4.
Proc Nutr Soc ; 80(3): 344-355, 2021 08.
Article in English | MEDLINE | ID: covidwho-1159771

ABSTRACT

The objectives are to present an updated synopsis on osteosarcopenic adiposity (OSA) syndrome and evaluate the roles of selected micronutrients in its prevention and management. OSA refers to the concurrent deterioration of bone (osteopenia/osteoporosis), muscle (sarcopenia) and adipose tissue expansion. It portrays the most advanced stage in a continuum of body composition disorders. Although OSA has been widely studied involving the populations of different backgrounds, its prevalence is hard to collate because different methodologies and criteria were used for its diagnosis. Another critical health aspect is the presence of low-grade chronic inflammation (LGCI) which contributes to OSA and vice versa. Nutrition is important in the prevention and management of both OSA and LGCI. Although micronutrients act in numerous metabolic and physiological processes, their roles here are presented in relation to OSA (and its components) and LGCI in general and relevant to the COVID-19 pandemic. These include calcium, magnesium, phosphorus, potassium, sodium and vitamins D and K; their interactions, physiological ratios and synergism/antagonism are discussed as well. In conclusion, calcium, magnesium and vitamin D have a profound impact on OSA and its components, and the latter two also on LGCI. Potassium and vitamin K are vital in bone, muscle functioning and possibly adipose tissue modification. Both, but particularly vitamin D, surfaced as important modulators of immune system with application in COVID-19 infections. While both phosphorus and sodium have important roles in bone, muscle and can impact adiposity, due to their abundance in food, their intake should be curbed to prevent possible damaging effects.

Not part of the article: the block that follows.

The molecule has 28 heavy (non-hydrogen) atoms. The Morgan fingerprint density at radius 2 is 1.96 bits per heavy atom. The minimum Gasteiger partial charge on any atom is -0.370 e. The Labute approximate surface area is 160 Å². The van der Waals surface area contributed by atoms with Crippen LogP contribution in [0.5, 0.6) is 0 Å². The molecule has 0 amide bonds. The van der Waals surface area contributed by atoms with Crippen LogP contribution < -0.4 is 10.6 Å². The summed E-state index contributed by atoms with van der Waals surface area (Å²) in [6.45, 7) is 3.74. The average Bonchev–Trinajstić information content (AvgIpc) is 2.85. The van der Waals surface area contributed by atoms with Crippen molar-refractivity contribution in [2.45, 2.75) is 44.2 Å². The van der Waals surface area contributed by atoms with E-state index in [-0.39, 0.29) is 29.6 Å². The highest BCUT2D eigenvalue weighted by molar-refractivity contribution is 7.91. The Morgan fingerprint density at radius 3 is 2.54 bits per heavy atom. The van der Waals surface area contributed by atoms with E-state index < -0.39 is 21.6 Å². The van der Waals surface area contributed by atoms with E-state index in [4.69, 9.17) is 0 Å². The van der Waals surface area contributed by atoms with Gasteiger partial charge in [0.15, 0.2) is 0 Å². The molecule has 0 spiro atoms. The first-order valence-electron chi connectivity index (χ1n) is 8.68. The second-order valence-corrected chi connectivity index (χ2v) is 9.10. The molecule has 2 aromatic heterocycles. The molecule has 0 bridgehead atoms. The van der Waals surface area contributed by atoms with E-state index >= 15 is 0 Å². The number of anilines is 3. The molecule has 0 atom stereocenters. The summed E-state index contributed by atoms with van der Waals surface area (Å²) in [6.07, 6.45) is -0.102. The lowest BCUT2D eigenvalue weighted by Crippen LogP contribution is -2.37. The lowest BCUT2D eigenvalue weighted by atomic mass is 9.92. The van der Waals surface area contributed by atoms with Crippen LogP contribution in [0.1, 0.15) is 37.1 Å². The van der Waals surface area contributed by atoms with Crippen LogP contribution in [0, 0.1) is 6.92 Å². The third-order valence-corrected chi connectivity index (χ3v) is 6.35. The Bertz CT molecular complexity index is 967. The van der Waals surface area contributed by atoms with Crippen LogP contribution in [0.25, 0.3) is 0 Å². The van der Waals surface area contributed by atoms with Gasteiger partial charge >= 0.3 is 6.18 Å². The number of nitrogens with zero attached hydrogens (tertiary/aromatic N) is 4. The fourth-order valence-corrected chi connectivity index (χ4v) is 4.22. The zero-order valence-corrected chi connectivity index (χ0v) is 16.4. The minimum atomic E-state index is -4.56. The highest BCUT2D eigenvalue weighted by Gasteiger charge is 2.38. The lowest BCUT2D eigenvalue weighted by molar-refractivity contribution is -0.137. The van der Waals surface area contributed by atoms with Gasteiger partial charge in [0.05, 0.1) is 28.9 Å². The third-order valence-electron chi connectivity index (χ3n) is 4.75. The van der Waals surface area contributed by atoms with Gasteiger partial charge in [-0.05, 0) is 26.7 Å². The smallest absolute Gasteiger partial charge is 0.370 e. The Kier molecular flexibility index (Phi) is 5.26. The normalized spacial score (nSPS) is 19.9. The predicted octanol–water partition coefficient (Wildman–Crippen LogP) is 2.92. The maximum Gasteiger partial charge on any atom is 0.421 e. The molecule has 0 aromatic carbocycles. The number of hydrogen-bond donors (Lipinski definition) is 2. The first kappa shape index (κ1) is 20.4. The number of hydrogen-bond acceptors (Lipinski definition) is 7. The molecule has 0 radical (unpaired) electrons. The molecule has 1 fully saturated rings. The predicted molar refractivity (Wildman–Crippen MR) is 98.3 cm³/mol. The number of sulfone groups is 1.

Subject(s)
Adiposity , Bone Diseases, Metabolic , Obesity , Osteoporosis , Sarcopenia , Trace Elements , Vitamins , Bone Diseases, Metabolic/diet therapy , Bone Diseases, Metabolic/prevention & control , COVID-19/epidemiology , Diet , Humans , Obesity/diet therapy , Obesity/prevention & control , Osteoporosis/diet therapy , Osteoporosis/prevention & control , Sarcopenia/diet therapy , Sarcopenia/prevention & control , Syndrome , Trace Elements/administration & dosage , Trace Elements/metabolism , Vitamins/administration & dosage , Vitamins/physiology
5.
Clin Interv Aging ; 16: 83-96, 2021.
Article in English | MEDLINE | ID: covidwho-1067507

ABSTRACT